How to Choose Between An HMO and a High-Deductible Health Plan

So many acronyms! It's easy to get lost in the land of healthcare plan options. For this post, we'll tackle a frequent question: what's the difference between a health maintenance organization (HMO) plan and a high-deductible health plan (HDHP)?

If you're moving from an HMO plan to a high-deductible plan (or the other way around), prepare for a noticeable change in your experience and coverage. For both plans, you should ask your insurer what is covered in your state. You should also identify your in-network providers.

Now, let's move on to a high-level description of each plan and the main ways they differ.

Health Maintenance Organization (HMO)

A health maintenance organization (HMO) typically provides integrated care and focuses on prevention and wellness. Coverage is generally limited to care from in-network doctors/hospitals/medical providers (who work for or contract with the HMO). An HMO generally won't cover out-of-network care except in the case of an emergency. And an HMO may require you to live or work in its service area to be eligible for coverage.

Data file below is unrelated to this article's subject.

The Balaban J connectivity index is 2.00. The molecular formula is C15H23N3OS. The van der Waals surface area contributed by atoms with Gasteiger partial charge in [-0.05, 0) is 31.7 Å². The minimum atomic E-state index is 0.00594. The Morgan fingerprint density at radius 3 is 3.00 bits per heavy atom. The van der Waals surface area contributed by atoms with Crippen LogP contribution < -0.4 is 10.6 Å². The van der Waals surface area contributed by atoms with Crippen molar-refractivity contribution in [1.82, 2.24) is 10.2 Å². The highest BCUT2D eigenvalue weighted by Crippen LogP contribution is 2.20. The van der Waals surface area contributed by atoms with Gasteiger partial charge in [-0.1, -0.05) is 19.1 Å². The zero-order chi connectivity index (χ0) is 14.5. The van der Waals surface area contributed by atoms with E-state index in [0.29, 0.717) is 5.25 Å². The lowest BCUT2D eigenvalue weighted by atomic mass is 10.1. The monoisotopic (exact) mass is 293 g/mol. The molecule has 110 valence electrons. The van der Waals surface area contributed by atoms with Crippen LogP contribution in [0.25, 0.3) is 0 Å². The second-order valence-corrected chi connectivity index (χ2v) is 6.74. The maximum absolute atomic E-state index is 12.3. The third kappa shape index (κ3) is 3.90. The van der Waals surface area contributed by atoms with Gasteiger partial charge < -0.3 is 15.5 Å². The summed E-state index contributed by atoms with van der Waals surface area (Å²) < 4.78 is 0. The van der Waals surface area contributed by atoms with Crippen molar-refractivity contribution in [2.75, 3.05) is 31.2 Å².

• You are required to select a primary care physician through which all of your health care services filter. This system requires a referral from your primary physician to see a specialist except in an emergency.
    • An exception to this rule is that women are not required to have referrals to visit an OB/GYN for routine services.
  • You will need a referral from your primary care doctor to see an in-network specialist.
  • The amounts of your premiums and deductible depend on your specific plan.
  • Full charge costs, copays, and coinsurance count toward your out-of-pocket maximum. The maximum is set by your plan. After you reach your maximum amount, you do not need to pay for most covered services for the rest of the year.
  • Depending on your plan, you may have to pay copays or coinsurance before meeting your deductible.
  • Those on a family plan have a deductible and out-of-pocket maximum for the family, as well as for each family member.
  • You can take the coverage with you if you switch jobs if the new employer offers the same insurer.
  • You have to pay out-of-pocket for items your plan doesn't cover.
  • You may, or may not, have to pay for wellness and preventive care. If you have to pay, it's usually at a reduced cost, and you may only have to make a copay.
  • Your plan usually does not cover dental care except if the dental concern is affecting your overall health. For example, an abscess in the gum causing an infection that makes you dizzy.